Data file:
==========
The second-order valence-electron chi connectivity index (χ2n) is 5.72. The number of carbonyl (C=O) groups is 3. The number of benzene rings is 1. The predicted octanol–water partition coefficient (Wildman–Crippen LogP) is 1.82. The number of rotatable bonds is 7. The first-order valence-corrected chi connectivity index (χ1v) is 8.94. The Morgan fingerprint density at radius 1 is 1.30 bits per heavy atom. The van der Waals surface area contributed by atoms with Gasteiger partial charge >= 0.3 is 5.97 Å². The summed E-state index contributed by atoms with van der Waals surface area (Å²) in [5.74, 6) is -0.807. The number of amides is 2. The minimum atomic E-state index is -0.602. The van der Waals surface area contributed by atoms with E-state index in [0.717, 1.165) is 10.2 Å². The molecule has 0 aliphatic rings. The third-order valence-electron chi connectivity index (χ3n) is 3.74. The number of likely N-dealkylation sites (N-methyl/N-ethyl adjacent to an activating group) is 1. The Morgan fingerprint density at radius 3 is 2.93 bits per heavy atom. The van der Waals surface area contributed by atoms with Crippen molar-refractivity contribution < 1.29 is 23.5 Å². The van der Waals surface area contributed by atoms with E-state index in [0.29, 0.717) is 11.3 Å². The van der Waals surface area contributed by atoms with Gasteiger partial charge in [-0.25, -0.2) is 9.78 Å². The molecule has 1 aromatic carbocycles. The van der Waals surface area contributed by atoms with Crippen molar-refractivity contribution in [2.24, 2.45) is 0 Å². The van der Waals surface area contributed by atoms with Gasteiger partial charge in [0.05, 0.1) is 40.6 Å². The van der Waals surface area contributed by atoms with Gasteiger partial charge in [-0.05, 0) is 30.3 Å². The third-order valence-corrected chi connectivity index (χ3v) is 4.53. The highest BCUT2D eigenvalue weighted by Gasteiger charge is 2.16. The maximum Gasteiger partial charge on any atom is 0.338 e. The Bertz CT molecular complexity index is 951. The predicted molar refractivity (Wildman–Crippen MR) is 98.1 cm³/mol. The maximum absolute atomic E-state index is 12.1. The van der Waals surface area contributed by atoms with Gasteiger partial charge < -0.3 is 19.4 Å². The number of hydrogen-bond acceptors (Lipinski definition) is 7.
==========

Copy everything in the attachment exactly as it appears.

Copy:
The second-order valence-electron chi connectivity index (χ2n) is 5.72. The number of carbonyl (C=O) groups is 3. The number of benzene rings is 1. The predicted octanol–water partition coefficient (Wildman–Crippen LogP) is 1.82. The number of rotatable bonds is 7. The first-order valence-corrected chi connectivity index (χ1v) is 8.94. The Morgan fingerprint density at radius 1 is 1.30 bits per heavy atom. The van der Waals surface area contributed by atoms with Gasteiger partial charge >= 0.3 is 5.97 Å². The summed E-state index contributed by atoms with van der Waals surface area (Å²) in [5.74, 6) is -0.807. The number of amides is 2. The minimum atomic E-state index is -0.602. The van der Waals surface area contributed by atoms with E-state index in [0.717, 1.165) is 10.2 Å². The molecule has 0 aliphatic rings. The third-order valence-electron chi connectivity index (χ3n) is 3.74. The number of likely N-dealkylation sites (N-methyl/N-ethyl adjacent to an activating group) is 1. The Morgan fingerprint density at radius 3 is 2.93 bits per heavy atom. The van der Waals surface area contributed by atoms with Crippen molar-refractivity contribution < 1.29 is 23.5 Å². The van der Waals surface area contributed by atoms with E-state index in [0.29, 0.717) is 11.3 Å². The van der Waals surface area contributed by atoms with Gasteiger partial charge in [-0.25, -0.2) is 9.78 Å². The molecule has 1 aromatic carbocycles. The van der Waals surface area contributed by atoms with Crippen molar-refractivity contribution in [2.24, 2.45) is 0 Å². The van der Waals surface area contributed by atoms with Gasteiger partial charge in [0.05, 0.1) is 40.6 Å². The van der Waals surface area contributed by atoms with Gasteiger partial charge in [-0.05, 0) is 30.3 Å². The third-order valence-corrected chi connectivity index (χ3v) is 4.53. The highest BCUT2D eigenvalue weighted by Gasteiger charge is 2.16. The maximum Gasteiger partial charge on any atom is 0.338 e. The Bertz CT molecular complexity index is 951. The predicted molar refractivity (Wildman–Crippen MR) is 98.1 cm³/mol. The maximum absolute atomic E-state index is 12.1. The van der Waals surface area contributed by atoms with Gasteiger partial charge < -0.3 is 19.4 Å². The number of hydrogen-bond acceptors (Lipinski definition) is 7.